Step 8: After about ten minutes, your eggs should look like this! I like my scrambled eggs to be on the drier side, so I actually drained some of the extra liquid once the eggs reached the firmness I dubbed appropriate. Use your judgement! You have to eat them!
Final step: Plate them up next to some toast and turkey sausage (health craze, remember), and enjoy! My husband took a bite and immediately said, “Wow, these are interesting.” I replied, “Bad interesting?” I’m not trying to scare you off, I promise. They weren’t at all bad interesting! He was right, though, they were interesting and unique… in a DELICIOUS way. Like I said, the eggs soak up the moisture of that wonderful, flavorful tomato and Worcestershire sauce. Ah! – you just need to try them out.
And, while you’re savoring these eggs, think about dreams – your dreams, your parents’ dreams, your grandparents’ dreams. I remember when I was in high school, I dreamed of the day I’d get my own cell phone. Not too long ago, I asked my grandma what she used to dream of having, and she told me that when she was in high school, she dreamed of having a record player. Past or present – we’re all the same. We’re all people who live and dream.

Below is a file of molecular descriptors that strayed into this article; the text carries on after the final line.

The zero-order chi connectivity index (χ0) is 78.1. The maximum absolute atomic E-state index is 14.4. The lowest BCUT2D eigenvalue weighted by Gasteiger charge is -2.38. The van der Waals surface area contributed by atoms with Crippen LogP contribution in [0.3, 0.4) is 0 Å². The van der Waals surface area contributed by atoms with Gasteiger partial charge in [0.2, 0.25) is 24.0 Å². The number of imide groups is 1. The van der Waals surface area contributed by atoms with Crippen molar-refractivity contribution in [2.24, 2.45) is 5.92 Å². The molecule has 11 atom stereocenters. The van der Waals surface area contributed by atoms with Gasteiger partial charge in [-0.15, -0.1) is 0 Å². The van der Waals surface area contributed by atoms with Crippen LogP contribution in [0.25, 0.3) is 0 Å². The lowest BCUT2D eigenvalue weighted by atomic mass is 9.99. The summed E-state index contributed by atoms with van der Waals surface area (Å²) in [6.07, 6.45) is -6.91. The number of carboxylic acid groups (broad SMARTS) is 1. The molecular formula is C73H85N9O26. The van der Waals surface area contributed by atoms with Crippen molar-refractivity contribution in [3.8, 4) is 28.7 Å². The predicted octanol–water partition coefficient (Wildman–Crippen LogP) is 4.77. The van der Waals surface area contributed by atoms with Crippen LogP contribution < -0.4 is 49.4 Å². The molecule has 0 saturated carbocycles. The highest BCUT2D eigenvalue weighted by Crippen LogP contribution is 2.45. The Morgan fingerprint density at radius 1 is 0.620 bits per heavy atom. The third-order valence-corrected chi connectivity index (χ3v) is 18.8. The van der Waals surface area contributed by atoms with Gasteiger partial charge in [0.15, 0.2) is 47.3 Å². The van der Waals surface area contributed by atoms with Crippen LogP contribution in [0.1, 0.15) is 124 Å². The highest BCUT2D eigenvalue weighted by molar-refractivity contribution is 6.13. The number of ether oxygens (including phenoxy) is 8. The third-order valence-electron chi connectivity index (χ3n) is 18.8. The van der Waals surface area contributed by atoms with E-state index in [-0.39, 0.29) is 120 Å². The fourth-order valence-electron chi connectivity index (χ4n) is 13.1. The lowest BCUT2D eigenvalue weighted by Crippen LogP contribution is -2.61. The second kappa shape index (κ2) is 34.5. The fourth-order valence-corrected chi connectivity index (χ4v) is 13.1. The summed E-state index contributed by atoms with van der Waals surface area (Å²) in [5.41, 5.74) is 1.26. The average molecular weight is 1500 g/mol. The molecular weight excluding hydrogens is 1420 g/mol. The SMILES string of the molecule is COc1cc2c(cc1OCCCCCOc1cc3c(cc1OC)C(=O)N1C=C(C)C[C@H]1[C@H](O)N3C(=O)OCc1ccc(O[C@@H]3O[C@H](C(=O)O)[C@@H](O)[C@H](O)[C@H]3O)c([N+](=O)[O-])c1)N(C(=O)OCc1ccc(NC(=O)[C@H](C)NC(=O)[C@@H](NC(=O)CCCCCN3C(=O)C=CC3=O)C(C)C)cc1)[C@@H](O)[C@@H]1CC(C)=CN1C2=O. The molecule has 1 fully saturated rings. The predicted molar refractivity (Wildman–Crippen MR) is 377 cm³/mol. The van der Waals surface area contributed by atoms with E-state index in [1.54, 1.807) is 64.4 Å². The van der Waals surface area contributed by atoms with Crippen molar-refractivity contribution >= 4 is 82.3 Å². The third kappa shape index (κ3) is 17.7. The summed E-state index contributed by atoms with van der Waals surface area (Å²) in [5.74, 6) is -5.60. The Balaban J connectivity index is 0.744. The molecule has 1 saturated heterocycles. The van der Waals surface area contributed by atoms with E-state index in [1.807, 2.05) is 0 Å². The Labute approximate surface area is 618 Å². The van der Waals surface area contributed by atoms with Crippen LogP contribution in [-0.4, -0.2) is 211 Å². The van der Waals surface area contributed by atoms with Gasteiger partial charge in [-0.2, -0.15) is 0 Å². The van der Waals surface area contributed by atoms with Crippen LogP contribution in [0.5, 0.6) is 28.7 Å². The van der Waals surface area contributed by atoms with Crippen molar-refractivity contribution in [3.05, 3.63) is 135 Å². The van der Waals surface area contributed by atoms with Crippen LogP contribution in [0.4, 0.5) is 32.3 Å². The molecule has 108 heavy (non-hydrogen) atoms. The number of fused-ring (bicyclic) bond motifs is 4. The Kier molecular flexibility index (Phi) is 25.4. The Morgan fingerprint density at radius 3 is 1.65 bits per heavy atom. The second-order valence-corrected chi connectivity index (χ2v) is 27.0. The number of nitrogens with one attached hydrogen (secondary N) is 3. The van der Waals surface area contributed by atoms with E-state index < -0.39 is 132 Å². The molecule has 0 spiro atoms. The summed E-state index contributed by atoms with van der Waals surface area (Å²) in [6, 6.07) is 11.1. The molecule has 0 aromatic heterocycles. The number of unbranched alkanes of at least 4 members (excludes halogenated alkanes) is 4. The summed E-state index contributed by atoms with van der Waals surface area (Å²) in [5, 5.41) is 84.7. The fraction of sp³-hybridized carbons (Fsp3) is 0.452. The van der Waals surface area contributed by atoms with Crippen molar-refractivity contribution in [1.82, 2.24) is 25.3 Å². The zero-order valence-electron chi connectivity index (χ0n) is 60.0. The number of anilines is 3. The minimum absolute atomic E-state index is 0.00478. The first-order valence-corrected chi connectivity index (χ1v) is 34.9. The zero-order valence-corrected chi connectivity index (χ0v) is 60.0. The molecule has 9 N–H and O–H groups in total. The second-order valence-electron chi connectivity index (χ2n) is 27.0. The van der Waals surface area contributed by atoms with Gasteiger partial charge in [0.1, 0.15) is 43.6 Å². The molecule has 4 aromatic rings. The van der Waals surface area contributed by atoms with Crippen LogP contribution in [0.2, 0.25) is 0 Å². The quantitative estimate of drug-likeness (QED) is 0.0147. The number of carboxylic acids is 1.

From 1905: Eggs Scrambled in Tomatoes
- 1 onion
- 1 large tomato
- 2 Tbs butter
- 1 tsp sugar
- 1 tsp Worcestershire sauce
- 1/2 tsp salt
- black pepper to taste
- 4 eggs, beaten
- Cut the onion in half, remove peel, and cut off one thick slice.
- Dice up the tomato. You should have one heaping cupful.
- Melt the butter in a skillet over medium heat.
- Add the onion slice and cook 5-6 minutes until the edges are browned. Remove.
- Add in the diced tomato, sugar, Worcestershire sauce, salt, and pepper. Stir together and cook for five minutes.
- Add in the beaten eggs and cook, stirring frequently to scramble, for another 8-10 minutes, or until desired consistency is reached.
- Drain excess liquid from the pan. Serve immediately.